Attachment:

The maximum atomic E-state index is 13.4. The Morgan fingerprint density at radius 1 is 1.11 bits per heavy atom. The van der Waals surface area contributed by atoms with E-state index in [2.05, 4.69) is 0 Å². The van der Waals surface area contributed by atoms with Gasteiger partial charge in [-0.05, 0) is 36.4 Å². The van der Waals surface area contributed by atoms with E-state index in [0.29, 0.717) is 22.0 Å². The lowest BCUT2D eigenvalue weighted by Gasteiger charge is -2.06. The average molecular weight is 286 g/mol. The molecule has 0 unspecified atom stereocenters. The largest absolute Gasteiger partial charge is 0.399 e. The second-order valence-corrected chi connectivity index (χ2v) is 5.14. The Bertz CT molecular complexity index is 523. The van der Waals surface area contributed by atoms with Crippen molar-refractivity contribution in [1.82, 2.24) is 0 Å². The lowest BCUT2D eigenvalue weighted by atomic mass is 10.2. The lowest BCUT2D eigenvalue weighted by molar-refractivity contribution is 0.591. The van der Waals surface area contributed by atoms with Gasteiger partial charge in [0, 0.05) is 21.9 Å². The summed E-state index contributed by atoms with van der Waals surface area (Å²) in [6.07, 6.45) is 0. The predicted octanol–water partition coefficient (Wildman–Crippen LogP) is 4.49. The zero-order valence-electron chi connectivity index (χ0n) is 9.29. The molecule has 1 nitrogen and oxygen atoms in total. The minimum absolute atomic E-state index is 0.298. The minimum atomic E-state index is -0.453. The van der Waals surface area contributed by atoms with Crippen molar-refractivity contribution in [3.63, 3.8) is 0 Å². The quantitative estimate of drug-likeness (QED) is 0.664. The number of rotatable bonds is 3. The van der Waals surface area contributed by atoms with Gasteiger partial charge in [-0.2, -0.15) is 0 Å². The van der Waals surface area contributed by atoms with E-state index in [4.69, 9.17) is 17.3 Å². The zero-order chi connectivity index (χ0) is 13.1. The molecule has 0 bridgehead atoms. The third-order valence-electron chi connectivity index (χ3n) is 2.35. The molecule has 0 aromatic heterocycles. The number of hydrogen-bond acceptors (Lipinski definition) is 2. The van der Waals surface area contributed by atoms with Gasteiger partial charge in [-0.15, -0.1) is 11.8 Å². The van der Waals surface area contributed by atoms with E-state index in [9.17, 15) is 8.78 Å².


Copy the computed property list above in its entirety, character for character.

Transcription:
The maximum atomic E-state index is 13.4. The Morgan fingerprint density at radius 1 is 1.11 bits per heavy atom. The van der Waals surface area contributed by atoms with E-state index in [2.05, 4.69) is 0 Å². The van der Waals surface area contributed by atoms with Gasteiger partial charge in [-0.05, 0) is 36.4 Å². The van der Waals surface area contributed by atoms with E-state index in [0.29, 0.717) is 22.0 Å². The lowest BCUT2D eigenvalue weighted by Gasteiger charge is -2.06. The average molecular weight is 286 g/mol. The molecule has 0 unspecified atom stereocenters. The largest absolute Gasteiger partial charge is 0.399 e. The second-order valence-corrected chi connectivity index (χ2v) is 5.14. The Bertz CT molecular complexity index is 523. The van der Waals surface area contributed by atoms with Crippen molar-refractivity contribution in [1.82, 2.24) is 0 Å². The lowest BCUT2D eigenvalue weighted by atomic mass is 10.2. The lowest BCUT2D eigenvalue weighted by molar-refractivity contribution is 0.591. The van der Waals surface area contributed by atoms with Gasteiger partial charge in [0, 0.05) is 21.9 Å². The summed E-state index contributed by atoms with van der Waals surface area (Å²) in [6.07, 6.45) is 0. The predicted octanol–water partition coefficient (Wildman–Crippen LogP) is 4.49. The zero-order valence-electron chi connectivity index (χ0n) is 9.29. The molecule has 1 nitrogen and oxygen atoms in total. The minimum absolute atomic E-state index is 0.298. The minimum atomic E-state index is -0.453. The van der Waals surface area contributed by atoms with Crippen molar-refractivity contribution in [3.63, 3.8) is 0 Å². The quantitative estimate of drug-likeness (QED) is 0.664. The number of rotatable bonds is 3. The van der Waals surface area contributed by atoms with Gasteiger partial charge in [-0.2, -0.15) is 0 Å². The van der Waals surface area contributed by atoms with E-state index in [4.69, 9.17) is 17.3 Å². The zero-order chi connectivity index (χ0) is 13.1. The molecule has 0 bridgehead atoms. The third-order valence-electron chi connectivity index (χ3n) is 2.35. The molecule has 0 aromatic heterocycles. The number of hydrogen-bond acceptors (Lipinski definition) is 2. The van der Waals surface area contributed by atoms with Gasteiger partial charge in [-0.15, -0.1) is 11.8 Å². The van der Waals surface area contributed by atoms with E-state index in [9.17, 15) is 8.78 Å².